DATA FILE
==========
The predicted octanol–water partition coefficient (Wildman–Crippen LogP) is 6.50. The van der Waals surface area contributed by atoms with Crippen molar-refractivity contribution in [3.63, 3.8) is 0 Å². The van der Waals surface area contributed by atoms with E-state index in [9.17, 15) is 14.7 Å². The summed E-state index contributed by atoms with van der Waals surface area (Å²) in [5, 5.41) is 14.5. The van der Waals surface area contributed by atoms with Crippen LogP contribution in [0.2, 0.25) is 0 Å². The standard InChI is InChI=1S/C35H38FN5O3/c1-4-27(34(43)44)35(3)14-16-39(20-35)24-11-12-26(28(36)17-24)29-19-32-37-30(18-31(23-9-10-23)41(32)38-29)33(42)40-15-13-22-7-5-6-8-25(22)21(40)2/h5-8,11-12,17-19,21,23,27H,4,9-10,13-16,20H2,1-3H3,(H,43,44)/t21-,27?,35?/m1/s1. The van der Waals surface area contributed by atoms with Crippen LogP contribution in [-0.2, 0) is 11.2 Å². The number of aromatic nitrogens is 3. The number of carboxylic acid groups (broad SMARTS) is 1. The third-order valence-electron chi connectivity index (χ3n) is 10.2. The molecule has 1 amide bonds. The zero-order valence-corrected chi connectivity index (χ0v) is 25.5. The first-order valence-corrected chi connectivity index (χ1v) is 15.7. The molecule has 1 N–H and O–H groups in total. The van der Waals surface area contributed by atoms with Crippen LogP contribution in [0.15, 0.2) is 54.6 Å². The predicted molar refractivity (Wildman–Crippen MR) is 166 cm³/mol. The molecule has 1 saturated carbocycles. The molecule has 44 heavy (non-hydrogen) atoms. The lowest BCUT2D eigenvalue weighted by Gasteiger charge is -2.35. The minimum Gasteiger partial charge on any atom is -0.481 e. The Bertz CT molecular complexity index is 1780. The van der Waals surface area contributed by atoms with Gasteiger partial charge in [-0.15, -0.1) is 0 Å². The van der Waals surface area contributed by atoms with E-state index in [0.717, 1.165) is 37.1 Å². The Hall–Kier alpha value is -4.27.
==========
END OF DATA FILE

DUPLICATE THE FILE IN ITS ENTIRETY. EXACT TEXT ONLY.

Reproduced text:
The predicted octanol–water partition coefficient (Wildman–Crippen LogP) is 6.50. The van der Waals surface area contributed by atoms with Crippen molar-refractivity contribution in [3.63, 3.8) is 0 Å². The van der Waals surface area contributed by atoms with E-state index in [9.17, 15) is 14.7 Å². The summed E-state index contributed by atoms with van der Waals surface area (Å²) in [5, 5.41) is 14.5. The van der Waals surface area contributed by atoms with Crippen LogP contribution in [0.2, 0.25) is 0 Å². The standard InChI is InChI=1S/C35H38FN5O3/c1-4-27(34(43)44)35(3)14-16-39(20-35)24-11-12-26(28(36)17-24)29-19-32-37-30(18-31(23-9-10-23)41(32)38-29)33(42)40-15-13-22-7-5-6-8-25(22)21(40)2/h5-8,11-12,17-19,21,23,27H,4,9-10,13-16,20H2,1-3H3,(H,43,44)/t21-,27?,35?/m1/s1. The van der Waals surface area contributed by atoms with Crippen LogP contribution in [-0.2, 0) is 11.2 Å². The number of aromatic nitrogens is 3. The number of carboxylic acid groups (broad SMARTS) is 1. The third-order valence-electron chi connectivity index (χ3n) is 10.2. The molecule has 1 amide bonds. The zero-order valence-corrected chi connectivity index (χ0v) is 25.5. The first-order valence-corrected chi connectivity index (χ1v) is 15.7. The molecule has 1 N–H and O–H groups in total. The van der Waals surface area contributed by atoms with Crippen LogP contribution in [0.15, 0.2) is 54.6 Å². The predicted molar refractivity (Wildman–Crippen MR) is 166 cm³/mol. The molecule has 1 saturated carbocycles. The molecule has 44 heavy (non-hydrogen) atoms. The lowest BCUT2D eigenvalue weighted by Gasteiger charge is -2.35. The minimum Gasteiger partial charge on any atom is -0.481 e. The Bertz CT molecular complexity index is 1780. The van der Waals surface area contributed by atoms with Gasteiger partial charge in [-0.15, -0.1) is 0 Å². The van der Waals surface area contributed by atoms with E-state index in [0.717, 1.165) is 37.1 Å². The Hall–Kier alpha value is -4.27.